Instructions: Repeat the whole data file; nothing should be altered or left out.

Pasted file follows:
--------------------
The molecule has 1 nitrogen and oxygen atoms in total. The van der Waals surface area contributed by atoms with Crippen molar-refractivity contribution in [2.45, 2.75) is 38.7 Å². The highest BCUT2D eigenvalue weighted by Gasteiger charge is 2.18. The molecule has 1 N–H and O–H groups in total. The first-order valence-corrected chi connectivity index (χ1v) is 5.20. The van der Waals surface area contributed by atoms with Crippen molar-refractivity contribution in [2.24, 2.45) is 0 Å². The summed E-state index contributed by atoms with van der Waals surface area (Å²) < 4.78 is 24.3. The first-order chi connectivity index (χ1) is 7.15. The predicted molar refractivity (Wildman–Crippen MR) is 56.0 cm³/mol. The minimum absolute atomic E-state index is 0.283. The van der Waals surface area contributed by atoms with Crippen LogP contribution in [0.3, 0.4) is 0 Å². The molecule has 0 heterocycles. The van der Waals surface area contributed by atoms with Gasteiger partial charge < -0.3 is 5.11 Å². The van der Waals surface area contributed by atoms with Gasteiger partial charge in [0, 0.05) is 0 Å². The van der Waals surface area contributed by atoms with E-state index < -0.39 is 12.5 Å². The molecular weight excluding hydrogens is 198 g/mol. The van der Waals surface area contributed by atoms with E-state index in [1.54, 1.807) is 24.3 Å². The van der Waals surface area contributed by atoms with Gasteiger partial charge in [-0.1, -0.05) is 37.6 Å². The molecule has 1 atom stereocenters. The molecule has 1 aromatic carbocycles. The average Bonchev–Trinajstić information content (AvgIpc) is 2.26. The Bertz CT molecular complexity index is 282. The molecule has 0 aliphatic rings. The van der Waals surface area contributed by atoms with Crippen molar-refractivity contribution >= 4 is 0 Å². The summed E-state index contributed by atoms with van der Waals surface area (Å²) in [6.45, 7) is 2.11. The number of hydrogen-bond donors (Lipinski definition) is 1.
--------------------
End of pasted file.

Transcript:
The molecule has 1 nitrogen and oxygen atoms in total. The van der Waals surface area contributed by atoms with Crippen molar-refractivity contribution in [2.45, 2.75) is 38.7 Å². The highest BCUT2D eigenvalue weighted by Gasteiger charge is 2.18. The molecule has 1 N–H and O–H groups in total. The first-order valence-corrected chi connectivity index (χ1v) is 5.20. The van der Waals surface area contributed by atoms with Crippen molar-refractivity contribution in [2.24, 2.45) is 0 Å². The summed E-state index contributed by atoms with van der Waals surface area (Å²) < 4.78 is 24.3. The first-order chi connectivity index (χ1) is 7.15. The predicted molar refractivity (Wildman–Crippen MR) is 56.0 cm³/mol. The minimum absolute atomic E-state index is 0.283. The van der Waals surface area contributed by atoms with Crippen LogP contribution in [0.3, 0.4) is 0 Å². The molecule has 0 heterocycles. The van der Waals surface area contributed by atoms with Gasteiger partial charge < -0.3 is 5.11 Å². The van der Waals surface area contributed by atoms with Gasteiger partial charge in [0, 0.05) is 0 Å². The van der Waals surface area contributed by atoms with E-state index < -0.39 is 12.5 Å². The molecular weight excluding hydrogens is 198 g/mol. The van der Waals surface area contributed by atoms with E-state index in [1.54, 1.807) is 24.3 Å². The van der Waals surface area contributed by atoms with Gasteiger partial charge in [-0.1, -0.05) is 37.6 Å². The molecule has 1 atom stereocenters. The molecule has 1 aromatic carbocycles. The average Bonchev–Trinajstić information content (AvgIpc) is 2.26. The Bertz CT molecular complexity index is 282. The molecule has 0 aliphatic rings. The van der Waals surface area contributed by atoms with Crippen molar-refractivity contribution >= 4 is 0 Å². The summed E-state index contributed by atoms with van der Waals surface area (Å²) in [6.45, 7) is 2.11. The number of hydrogen-bond donors (Lipinski definition) is 1.